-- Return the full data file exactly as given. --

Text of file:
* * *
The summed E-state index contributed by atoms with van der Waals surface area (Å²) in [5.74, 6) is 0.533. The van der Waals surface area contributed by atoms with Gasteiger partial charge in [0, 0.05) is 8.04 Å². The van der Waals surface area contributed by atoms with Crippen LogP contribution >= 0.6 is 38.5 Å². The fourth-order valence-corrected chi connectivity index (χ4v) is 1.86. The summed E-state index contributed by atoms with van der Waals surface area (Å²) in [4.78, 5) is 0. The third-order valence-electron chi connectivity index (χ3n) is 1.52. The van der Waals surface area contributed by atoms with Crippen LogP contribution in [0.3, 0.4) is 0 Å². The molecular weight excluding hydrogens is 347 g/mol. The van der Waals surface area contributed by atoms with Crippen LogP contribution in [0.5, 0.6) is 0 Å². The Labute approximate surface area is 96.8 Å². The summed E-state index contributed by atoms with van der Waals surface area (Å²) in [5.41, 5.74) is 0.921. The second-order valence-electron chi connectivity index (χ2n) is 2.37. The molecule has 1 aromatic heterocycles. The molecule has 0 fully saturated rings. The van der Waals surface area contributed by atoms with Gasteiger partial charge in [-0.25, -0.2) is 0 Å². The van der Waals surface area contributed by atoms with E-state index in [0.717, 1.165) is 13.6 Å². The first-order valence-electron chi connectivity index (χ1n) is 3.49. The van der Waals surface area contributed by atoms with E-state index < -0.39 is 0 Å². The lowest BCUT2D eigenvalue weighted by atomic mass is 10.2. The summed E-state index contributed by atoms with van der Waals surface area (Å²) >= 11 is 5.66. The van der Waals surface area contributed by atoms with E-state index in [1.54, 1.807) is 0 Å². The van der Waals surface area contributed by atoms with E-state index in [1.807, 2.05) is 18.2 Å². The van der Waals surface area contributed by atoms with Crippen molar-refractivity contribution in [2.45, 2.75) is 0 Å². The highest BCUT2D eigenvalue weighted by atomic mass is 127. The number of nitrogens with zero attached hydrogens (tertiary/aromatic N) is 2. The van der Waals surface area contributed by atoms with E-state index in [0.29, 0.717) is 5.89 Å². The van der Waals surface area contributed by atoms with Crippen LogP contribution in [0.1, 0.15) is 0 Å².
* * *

The summed E-state index contributed by atoms with van der Waals surface area (Å²) in [5.74, 6) is 0.533. The van der Waals surface area contributed by atoms with Gasteiger partial charge in [0, 0.05) is 8.04 Å². The van der Waals surface area contributed by atoms with Crippen LogP contribution >= 0.6 is 38.5 Å². The fourth-order valence-corrected chi connectivity index (χ4v) is 1.86. The summed E-state index contributed by atoms with van der Waals surface area (Å²) in [4.78, 5) is 0. The third-order valence-electron chi connectivity index (χ3n) is 1.52. The van der Waals surface area contributed by atoms with Crippen LogP contribution in [0.3, 0.4) is 0 Å². The molecular weight excluding hydrogens is 347 g/mol. The van der Waals surface area contributed by atoms with Crippen LogP contribution in [0.5, 0.6) is 0 Å². The Labute approximate surface area is 96.8 Å². The summed E-state index contributed by atoms with van der Waals surface area (Å²) in [5.41, 5.74) is 0.921. The second-order valence-electron chi connectivity index (χ2n) is 2.37. The molecule has 1 aromatic heterocycles. The molecule has 0 fully saturated rings. The van der Waals surface area contributed by atoms with Gasteiger partial charge in [-0.25, -0.2) is 0 Å². The van der Waals surface area contributed by atoms with E-state index in [0.717, 1.165) is 13.6 Å². The first-order valence-electron chi connectivity index (χ1n) is 3.49. The van der Waals surface area contributed by atoms with E-state index < -0.39 is 0 Å². The lowest BCUT2D eigenvalue weighted by atomic mass is 10.2. The summed E-state index contributed by atoms with van der Waals surface area (Å²) >= 11 is 5.66. The van der Waals surface area contributed by atoms with E-state index in [1.54, 1.807) is 0 Å². The van der Waals surface area contributed by atoms with E-state index in [1.807, 2.05) is 18.2 Å². The van der Waals surface area contributed by atoms with Crippen molar-refractivity contribution in [2.45, 2.75) is 0 Å². The highest BCUT2D eigenvalue weighted by atomic mass is 127. The number of nitrogens with zero attached hydrogens (tertiary/aromatic N) is 2. The van der Waals surface area contributed by atoms with E-state index in [0.29, 0.717) is 5.89 Å². The van der Waals surface area contributed by atoms with Crippen LogP contribution in [0.1, 0.15) is 0 Å².